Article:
مدير مباحث اسكندرية بقاله شهرين وزيادة بيبعت لماهينور المصري تهديدات انه هيقبض عليها لو ما اتلمتش #FreeMahienour
— ▲ §åm¥قائد☭ (@samy_qaid) March 30, 2013
Mahienour El-Massry, a leading member of the Revolutionary Socialists in Alexandria, Egypt, spoke to Socialist Worker about the ongoing revolution and the role that women have played in it
I started to be politically active when I was 18 years old. I joined the campaign against dictator Hosni Mubarak handing power to over his son Gamal.
I was part of the AGEG (Anti Globalisation Egyptian Group). Then I joined the Revolutionary Socialists.
I was a student and helped form the Socialist Students. It was the only political group in Alexandria University other than the Muslim Brotherhood.
It was a challenge to introduce the words socialism, communism and revolution to students. We worked with workers trying to form independent unions.
Then in 2010 18-year old Khaled Said was killed. He became the icon of the Egyptian Revolution.
We started a big campaign against state and police torture. There were huge protests in Alexandria and other cities.
الشباب بيتضامنوا مع المحامين المعتصمين في قسم الرمل اولوواقفين قدام القسم يهتفوا قولوا للسلطة تلم كلابها #ﺍﺳﻜﻨﺪﺭﻳﺔDuring the 18 days of the revolution in 2011, Alexandria was different from the great pictures of packed Tahrir Square. But it was no less revolutionary.
— Mahienour El-Massry (@Mahienour) March 29, 2013
Alexandrians were full of hatred towards the state and the police. We had big marches daily and all residents of Alexandria participated.
There have been ups and downs during the revolution.
In November 2011 only a few clung to their revolutionary beliefs. Yet since then millions have been back on the streets.
This is a lesson we all have to learn. Never lose faith in the people or the revolution.
Women played an important role in struggle long before the revolution.
In 2006 police tried to evacuate the Kamshish village to give land to the old owner, who is a big tycoon.
Female peasants stood against it. The only martyr from the clashes with the police was a woman, Nefissa El Marakby .
Women workers led strikes on 6 April 2008. They started chanting, “Where are the men? Here are the women” to mobilise other workers.
Female tax collectors played a leading role during the 2007 tax collectors sit-in.
Women and girls helped prepare for the 25 January protests that turned out to be the beginning of the revolution.
There were big protests to defend women after the military beat and took off the clothes of a woman near Tahrir Square.
Since that women have been the dynamo of the revolution.
The police harass women and threaten to rape us.
But you win when you show them you are not afraid and are stronger than them. They then have no clue how to deal with you!
Sometimes it was hard for us women to go and engage in strikes or go to villages to work with farmers.
But usually we break the ice after a while and then they deal with us with no problems.
With time society starts looking at you not as a woman who is weak and needs help, but as a human.
The Revolutionary Socialists and the Socialist Popular Alliance Party are calling for a protest at the High Court in Cairo on Saturday at 5pm to support 13 people, 4 lawyers and 9 activists, who were arrested in Alexandria following clashes between Brotherhood and anti-Brotherhood protesters on Friday afternoon.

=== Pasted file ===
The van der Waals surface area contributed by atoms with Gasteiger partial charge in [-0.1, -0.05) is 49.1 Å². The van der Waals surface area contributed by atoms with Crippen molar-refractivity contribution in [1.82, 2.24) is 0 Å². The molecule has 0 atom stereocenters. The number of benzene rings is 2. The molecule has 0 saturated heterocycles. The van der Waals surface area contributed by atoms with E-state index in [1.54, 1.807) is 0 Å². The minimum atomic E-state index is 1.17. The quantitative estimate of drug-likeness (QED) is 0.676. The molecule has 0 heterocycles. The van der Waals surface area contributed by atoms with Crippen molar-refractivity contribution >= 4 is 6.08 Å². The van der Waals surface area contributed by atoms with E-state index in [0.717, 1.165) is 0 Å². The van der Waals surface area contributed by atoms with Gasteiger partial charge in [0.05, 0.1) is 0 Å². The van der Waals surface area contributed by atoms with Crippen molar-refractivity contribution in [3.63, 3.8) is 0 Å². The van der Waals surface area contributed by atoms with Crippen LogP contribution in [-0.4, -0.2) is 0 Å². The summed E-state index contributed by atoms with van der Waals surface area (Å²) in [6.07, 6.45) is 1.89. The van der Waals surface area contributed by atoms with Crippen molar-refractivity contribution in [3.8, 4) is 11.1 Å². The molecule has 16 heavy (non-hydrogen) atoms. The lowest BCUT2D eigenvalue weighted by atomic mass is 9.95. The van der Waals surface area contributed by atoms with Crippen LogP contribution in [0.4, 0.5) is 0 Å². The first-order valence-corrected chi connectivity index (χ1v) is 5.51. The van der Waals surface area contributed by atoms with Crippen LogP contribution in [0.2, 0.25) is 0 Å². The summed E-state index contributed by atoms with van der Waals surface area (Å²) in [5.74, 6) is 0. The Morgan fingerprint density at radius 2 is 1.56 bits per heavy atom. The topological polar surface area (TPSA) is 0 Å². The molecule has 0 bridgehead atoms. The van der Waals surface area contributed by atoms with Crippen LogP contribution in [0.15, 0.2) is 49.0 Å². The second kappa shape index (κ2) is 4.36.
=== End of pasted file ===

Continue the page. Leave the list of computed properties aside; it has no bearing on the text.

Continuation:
Those arrested include Mohamed Ramadan, a lawyer; Mahienour El-Masry, the well known revolutionary activist and contributor to Ahram Online; Youssef Shaaban, a journalist for Bedaya daily website and a member of the Revolutionary Socialists and Mohamed Abd El-Fatah, brother of activist Hassan Mostafa, who was sentenced to two years in prison on 12 March for attacking a prosecutor.
The detained face ten accusations, including damaging the police station, insulting the station's personnel, attempting to help prisoners escape and spreading terror amongst citizens.
They are currently at El-Mansheya Prosecution office in Alexandria awaiting investigation.
The four lawyers who were arrested went to El-Raml police station on Friday night to represent a number of people arrested in the afternoon following clashes between pro and anti-Muslim Brotherhood supporters near the Islamist group's office in Sidi Gaber district.
As news spread, of the arrest of the lawyers and reported attacks on them by police officers inside of the station, 200 people gathered in front of the police station to demand everyone's release.
Protesters reportedly attempted to storm into the station, but were stopped by police forces.
Activist Ranwa Youssef, Shaaban's wife, wrote online on Friday that earlier in the day police forces "ran after [her and her husband], ripped [her] clothes and harassed [her]" in clashes at the station.
Tens of protesters have arrived on Saturday afternoon at the prosecution office in Alexandria where the detainees are being questioned to demand their release after unconfirmed news spread about transferring them to Borg El-Arab prison in Alexandria.
Sameh Ashour, head of the Lawyers' Syndicate, in a TV interview with ONTV on Friday night, denounced "the attack on lawyers who were attempting to do their jobs representing arrested protesters."
Meanwhile, General Amin Ezz El-Din, Alexandria's security director, said on Saturday that 12 police personnel, including an officer, were injured in clashes as protesters attempted to storm into the police statio